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Alternative Minimum Tax threatens nearly 90,000 Idaho families

Washington, DC - Close to 90,000 Idaho families may be facing an unexpected tax if Congress doesn't act quickly to end an outdated federal income tax. In a news conference on Capitol Hill today, Idaho Senator Mike Crapo said that the Alternative Minimum Tax (AMT) is now threatening tens of millions of middle-income Americans. The tax, created in 1969 to stop a handful of wealthy individuals who were legally avoiding paying any taxes, was not indexed for inflation; as a result, millions of middle-income taxpayers are now affected. Crapo warned that if Congress doesn't act now, the stealth tax will reach into increasingly more taxpayers' pockets each year it remains in effect.

"This tax is out of control-in the last tax year (2005), just under 10,000 Idaho families and individuals were subjected to the AMT, but that number will explode to close to 90,000 for this tax year," Crapo said. "That scenario is repeated throughout the country, in each state, with similar explosive numbers. The failure to repeal the AMT means that more than $50 billion in payments and penalties will be collected from middle-income Americans, which was never intended to happen. Idaho families with an adjusted gross income of $20,000 may find themselves unexpectedly facing the AMT. We cannot wait one more year to repeal this onerous tax."

Crapo serves on the Senate Finance Committee, which oversees and writes tax policy. He has joined with committee leadership in sponsoring legislation to permanently repeal the AMT (S. 55). At today's news conference, he was joined by Senate Minority Leader Mitch McConnell (R-Kentucky), Finance Committee Ranking Member Charles Grassley (R-Iowa) and Senator Gordon Smith (R-Oregon) to push for immediate action on the bill. They echoed Crapo's message that repeal must come this year, and that pay-go rules should be waived so that other taxes are not increased as a result of the repeal. Finance Chairman Max Baucus (D-Montana) is the lead sponsor of S. 55, which was introduced on January 4, 2007.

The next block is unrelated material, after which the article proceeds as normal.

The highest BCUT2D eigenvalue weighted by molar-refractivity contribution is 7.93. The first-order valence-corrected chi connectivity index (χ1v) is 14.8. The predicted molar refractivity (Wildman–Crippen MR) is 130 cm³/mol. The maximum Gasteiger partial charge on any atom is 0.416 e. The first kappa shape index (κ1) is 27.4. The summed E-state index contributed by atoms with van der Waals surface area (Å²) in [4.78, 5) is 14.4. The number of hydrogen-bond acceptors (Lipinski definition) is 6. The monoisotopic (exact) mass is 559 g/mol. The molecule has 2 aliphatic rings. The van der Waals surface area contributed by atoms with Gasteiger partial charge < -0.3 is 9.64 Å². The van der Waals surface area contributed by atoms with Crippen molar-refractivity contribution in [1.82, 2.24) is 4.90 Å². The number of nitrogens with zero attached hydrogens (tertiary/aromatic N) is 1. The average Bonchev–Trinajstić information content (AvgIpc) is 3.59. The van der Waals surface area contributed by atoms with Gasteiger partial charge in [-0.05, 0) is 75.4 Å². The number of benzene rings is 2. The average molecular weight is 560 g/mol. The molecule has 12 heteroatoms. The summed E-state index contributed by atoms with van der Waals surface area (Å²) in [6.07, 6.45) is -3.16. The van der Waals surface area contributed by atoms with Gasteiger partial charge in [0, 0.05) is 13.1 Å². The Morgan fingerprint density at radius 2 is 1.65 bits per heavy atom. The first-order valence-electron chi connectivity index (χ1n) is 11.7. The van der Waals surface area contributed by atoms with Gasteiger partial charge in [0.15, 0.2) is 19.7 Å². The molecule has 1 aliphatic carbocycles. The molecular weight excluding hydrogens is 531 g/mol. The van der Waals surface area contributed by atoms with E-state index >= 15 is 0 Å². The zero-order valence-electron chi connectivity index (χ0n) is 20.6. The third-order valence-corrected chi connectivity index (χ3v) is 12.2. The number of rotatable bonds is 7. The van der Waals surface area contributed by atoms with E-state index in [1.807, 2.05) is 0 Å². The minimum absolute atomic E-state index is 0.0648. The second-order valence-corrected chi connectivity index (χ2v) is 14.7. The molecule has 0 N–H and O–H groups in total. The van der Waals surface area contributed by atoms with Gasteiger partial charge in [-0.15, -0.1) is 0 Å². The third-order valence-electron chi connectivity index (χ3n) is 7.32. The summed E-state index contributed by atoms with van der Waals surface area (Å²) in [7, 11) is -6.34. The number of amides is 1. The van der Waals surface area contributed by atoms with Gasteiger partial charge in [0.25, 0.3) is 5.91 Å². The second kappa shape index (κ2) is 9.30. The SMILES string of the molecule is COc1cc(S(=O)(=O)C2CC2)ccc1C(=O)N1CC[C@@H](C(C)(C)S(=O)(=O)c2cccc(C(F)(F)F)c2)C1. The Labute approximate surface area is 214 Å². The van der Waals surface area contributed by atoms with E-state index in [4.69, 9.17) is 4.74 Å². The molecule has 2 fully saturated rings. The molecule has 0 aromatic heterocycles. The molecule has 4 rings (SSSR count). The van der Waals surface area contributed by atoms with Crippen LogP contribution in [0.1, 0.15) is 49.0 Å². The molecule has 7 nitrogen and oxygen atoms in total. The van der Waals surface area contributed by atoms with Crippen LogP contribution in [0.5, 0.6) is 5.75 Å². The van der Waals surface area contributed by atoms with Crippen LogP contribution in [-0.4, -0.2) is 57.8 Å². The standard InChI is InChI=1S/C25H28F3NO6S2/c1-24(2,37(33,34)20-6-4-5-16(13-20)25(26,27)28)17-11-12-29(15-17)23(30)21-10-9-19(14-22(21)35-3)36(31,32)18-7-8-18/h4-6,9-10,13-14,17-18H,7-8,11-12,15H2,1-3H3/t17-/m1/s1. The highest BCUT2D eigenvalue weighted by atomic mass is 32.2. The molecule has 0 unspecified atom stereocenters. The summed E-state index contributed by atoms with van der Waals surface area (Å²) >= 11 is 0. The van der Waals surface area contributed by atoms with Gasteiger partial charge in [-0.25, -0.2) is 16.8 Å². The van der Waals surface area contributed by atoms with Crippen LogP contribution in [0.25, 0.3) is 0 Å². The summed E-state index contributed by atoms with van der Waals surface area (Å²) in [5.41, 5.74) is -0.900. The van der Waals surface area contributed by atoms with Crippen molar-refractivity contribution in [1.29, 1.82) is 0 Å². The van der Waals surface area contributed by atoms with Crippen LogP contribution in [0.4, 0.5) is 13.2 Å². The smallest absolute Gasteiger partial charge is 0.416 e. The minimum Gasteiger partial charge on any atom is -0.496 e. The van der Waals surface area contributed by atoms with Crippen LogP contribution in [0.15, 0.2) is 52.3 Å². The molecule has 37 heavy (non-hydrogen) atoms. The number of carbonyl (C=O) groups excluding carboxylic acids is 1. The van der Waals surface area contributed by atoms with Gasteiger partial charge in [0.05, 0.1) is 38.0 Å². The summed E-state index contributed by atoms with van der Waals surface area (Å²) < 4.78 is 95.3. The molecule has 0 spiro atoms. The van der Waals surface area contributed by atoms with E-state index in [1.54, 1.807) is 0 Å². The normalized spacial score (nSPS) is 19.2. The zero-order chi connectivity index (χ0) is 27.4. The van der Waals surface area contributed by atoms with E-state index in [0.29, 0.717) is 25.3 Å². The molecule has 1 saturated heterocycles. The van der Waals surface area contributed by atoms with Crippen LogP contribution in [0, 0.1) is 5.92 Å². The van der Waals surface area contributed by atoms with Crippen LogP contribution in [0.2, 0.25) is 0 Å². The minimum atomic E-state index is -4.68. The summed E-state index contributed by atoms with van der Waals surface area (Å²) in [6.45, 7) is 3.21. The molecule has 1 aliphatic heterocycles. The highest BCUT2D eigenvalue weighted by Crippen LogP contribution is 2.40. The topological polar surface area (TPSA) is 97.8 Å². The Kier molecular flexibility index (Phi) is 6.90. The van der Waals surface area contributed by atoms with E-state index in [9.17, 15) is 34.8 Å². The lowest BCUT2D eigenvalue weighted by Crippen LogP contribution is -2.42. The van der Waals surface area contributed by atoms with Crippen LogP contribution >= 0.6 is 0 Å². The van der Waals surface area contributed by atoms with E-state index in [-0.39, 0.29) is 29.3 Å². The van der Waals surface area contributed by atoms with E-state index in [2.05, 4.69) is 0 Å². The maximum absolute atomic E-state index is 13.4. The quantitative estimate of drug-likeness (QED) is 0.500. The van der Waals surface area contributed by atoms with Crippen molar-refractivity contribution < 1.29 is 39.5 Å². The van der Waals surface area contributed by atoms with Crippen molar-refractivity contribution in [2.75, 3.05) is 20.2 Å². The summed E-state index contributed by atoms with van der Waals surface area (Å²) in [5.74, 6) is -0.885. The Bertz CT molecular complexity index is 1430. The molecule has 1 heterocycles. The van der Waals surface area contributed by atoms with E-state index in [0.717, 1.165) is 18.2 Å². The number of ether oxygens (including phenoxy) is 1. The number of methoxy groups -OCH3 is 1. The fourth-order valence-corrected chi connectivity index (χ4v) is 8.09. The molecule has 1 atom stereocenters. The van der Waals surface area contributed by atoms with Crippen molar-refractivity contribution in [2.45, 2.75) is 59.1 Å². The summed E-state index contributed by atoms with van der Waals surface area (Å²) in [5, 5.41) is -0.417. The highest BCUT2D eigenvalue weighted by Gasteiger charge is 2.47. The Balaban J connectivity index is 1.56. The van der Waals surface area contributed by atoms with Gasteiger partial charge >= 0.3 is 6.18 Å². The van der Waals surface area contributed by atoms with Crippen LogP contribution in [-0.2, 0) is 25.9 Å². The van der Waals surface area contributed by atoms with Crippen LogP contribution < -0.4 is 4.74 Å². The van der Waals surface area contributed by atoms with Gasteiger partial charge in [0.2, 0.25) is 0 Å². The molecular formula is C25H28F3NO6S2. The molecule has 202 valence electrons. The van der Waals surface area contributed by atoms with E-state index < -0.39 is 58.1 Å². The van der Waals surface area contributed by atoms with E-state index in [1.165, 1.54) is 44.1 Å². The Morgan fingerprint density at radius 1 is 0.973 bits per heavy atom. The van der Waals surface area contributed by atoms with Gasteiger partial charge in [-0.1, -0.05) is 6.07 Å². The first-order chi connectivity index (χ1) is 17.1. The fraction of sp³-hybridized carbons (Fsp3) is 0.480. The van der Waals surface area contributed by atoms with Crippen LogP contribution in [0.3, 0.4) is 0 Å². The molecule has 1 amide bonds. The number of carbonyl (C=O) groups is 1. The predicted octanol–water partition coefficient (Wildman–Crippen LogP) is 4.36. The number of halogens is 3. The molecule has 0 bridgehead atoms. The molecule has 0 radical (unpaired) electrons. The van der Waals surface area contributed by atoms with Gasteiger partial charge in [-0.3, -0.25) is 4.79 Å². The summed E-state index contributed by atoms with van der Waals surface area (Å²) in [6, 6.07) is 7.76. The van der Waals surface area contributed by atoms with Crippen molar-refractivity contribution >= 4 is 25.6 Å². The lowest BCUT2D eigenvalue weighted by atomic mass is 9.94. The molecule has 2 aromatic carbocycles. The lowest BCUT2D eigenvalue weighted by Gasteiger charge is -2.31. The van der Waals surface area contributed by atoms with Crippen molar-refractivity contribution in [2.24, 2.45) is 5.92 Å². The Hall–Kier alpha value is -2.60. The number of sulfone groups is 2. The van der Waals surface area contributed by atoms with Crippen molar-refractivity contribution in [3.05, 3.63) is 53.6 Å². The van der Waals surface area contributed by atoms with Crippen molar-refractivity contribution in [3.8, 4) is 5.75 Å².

"The Finance Committee should act immediately on this AMT repeal measure, which has already been introduced and endorsed by the Chairman so that we can provide the certainty that middle-income Idahoans and Americans deserve," Crapo added. "Many people don't even know they'll be liable for this tax. The average tax liability they will face may be between $3,300 and $5,800. We need a permanent fix to this problem."

The AMT was originally enacted after Congress discovered that 155 taxpayers making over $200,000 legally paid no taxes at all. Congress originally estimated that the AMT would only affect one in 500,000 taxpayers. In 2001, approximately 2 million people were subject to the AMT, including many Idahoans. The number of people nationwide threatened by the tax is expected to grow to 35 million by the end of the decade if no action is taken.

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